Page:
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Facebook's AI team expands post-grad courses for Black and Latinx students

An online course, co-developed with Facebook's experts, aims to improve diversity in the field.
Daniel Cooper, @danielwcooper
October 22, 2020
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Facebook says that it will expand an online course in deep learning to more students to help improve the diversity of its AI division. After a successful pilot program at Georgia Tech, the company will roll out this graduate-level course in deep learning to more colleges across 2021. The focus will be on offering the system to universities that serve large numbers of Black and Latinx students. It’s hoped that, by improving the diversity of the people building these systems, some of the more odious biases will be weeded out. 

This is part of a broader program to encourage people to enter the computer science field even if their undergraduate training is in another area. In 2019, the company put $4.2 million into Northeastern University’s Align program which helps encourage under-represented groups take graduate programs. It helps, too, that the global pandemic means that there’s a greater embrace of online learning, which itself can reach people that would otherwise be unable to participate.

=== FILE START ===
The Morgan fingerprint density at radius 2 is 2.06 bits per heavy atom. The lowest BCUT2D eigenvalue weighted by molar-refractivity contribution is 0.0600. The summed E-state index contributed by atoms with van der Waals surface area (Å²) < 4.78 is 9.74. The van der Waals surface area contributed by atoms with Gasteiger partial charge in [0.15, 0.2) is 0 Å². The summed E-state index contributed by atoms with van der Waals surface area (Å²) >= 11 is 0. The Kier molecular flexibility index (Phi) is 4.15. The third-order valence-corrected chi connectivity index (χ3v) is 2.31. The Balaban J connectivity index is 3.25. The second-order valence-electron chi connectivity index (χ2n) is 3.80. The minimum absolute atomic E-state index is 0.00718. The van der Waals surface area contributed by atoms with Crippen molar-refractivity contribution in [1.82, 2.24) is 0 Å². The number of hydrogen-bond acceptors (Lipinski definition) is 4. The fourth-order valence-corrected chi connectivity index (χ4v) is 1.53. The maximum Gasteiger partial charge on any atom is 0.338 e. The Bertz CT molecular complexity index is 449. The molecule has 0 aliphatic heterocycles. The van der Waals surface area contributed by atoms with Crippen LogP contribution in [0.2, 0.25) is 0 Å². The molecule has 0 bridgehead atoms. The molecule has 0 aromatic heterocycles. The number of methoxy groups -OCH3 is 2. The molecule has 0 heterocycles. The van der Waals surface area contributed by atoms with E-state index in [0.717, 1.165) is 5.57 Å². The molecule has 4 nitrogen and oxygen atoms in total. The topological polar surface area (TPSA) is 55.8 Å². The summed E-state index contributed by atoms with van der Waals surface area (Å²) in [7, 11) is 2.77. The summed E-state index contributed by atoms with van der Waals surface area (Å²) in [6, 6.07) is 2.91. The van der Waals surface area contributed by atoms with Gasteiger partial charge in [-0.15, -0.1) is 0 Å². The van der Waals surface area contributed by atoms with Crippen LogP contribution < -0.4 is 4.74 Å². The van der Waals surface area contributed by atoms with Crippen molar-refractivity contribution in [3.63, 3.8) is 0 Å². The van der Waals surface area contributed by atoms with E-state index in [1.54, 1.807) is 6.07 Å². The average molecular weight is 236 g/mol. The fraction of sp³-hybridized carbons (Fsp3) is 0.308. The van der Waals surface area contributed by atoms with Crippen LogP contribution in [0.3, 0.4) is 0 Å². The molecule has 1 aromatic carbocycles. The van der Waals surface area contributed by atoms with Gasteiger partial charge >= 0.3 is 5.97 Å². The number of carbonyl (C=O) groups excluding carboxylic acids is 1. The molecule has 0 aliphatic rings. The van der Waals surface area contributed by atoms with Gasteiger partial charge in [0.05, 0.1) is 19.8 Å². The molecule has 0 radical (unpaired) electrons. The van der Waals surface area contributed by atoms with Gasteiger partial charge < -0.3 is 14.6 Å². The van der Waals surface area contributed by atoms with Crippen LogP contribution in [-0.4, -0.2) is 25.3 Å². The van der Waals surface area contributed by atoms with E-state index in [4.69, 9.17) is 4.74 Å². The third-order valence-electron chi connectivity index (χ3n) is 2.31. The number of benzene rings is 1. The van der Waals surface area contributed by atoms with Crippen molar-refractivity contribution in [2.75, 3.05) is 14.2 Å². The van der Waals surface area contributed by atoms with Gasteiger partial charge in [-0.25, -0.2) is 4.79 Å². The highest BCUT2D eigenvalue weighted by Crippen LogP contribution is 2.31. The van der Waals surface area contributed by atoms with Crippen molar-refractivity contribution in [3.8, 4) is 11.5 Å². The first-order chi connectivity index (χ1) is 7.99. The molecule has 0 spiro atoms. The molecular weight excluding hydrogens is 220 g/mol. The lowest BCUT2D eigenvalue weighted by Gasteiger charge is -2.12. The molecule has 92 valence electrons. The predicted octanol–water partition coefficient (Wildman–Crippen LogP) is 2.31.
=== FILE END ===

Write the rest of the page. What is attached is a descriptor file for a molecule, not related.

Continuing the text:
As well as co-developing the Georgia Tech course, Facebook AI’s team lectured, mentored students and allowed a pathway to an interview for a position with the company. Students will be able to take part in various projects with real-world application, including work to improve medical imaging. They will also, of course, be able to examine work that Facebook is doing -- including algorithmically identifying hateful memes -- on its own platform.

Initiatives like this reflect the number of notable instances where AI / deep learning systems have been shown to have severe biases. This includes facial and speech-recognition systems that discriminate for employment opportunities or criminal profiling. In 2019, a report said that the profession was on a “tipping point” towards a disaster, where algorithms encode historic biases against certain groups. 

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